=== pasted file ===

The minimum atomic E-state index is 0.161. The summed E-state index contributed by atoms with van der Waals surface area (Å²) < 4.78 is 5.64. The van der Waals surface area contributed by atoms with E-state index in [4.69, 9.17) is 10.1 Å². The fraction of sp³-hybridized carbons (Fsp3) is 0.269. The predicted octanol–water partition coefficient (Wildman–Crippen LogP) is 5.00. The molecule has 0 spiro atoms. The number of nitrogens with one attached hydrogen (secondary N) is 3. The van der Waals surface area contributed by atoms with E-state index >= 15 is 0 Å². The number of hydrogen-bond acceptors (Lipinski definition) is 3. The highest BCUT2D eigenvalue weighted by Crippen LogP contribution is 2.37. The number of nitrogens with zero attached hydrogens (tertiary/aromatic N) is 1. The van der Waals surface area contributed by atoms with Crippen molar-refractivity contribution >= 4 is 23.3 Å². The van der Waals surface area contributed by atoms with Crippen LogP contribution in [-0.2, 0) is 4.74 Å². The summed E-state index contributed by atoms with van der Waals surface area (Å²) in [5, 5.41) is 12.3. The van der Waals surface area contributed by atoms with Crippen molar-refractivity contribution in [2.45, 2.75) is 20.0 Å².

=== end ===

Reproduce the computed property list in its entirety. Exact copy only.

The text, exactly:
The minimum atomic E-state index is 0.161. The summed E-state index contributed by atoms with van der Waals surface area (Å²) < 4.78 is 5.64. The van der Waals surface area contributed by atoms with E-state index in [4.69, 9.17) is 10.1 Å². The fraction of sp³-hybridized carbons (Fsp3) is 0.269. The predicted octanol–water partition coefficient (Wildman–Crippen LogP) is 5.00. The molecule has 0 spiro atoms. The number of nitrogens with one attached hydrogen (secondary N) is 3. The van der Waals surface area contributed by atoms with E-state index >= 15 is 0 Å². The number of hydrogen-bond acceptors (Lipinski definition) is 3. The highest BCUT2D eigenvalue weighted by Crippen LogP contribution is 2.37. The number of nitrogens with zero attached hydrogens (tertiary/aromatic N) is 1. The van der Waals surface area contributed by atoms with Crippen molar-refractivity contribution >= 4 is 23.3 Å². The van der Waals surface area contributed by atoms with Crippen LogP contribution in [-0.2, 0) is 4.74 Å². The summed E-state index contributed by atoms with van der Waals surface area (Å²) in [5, 5.41) is 12.3. The van der Waals surface area contributed by atoms with Crippen molar-refractivity contribution in [2.45, 2.75) is 20.0 Å².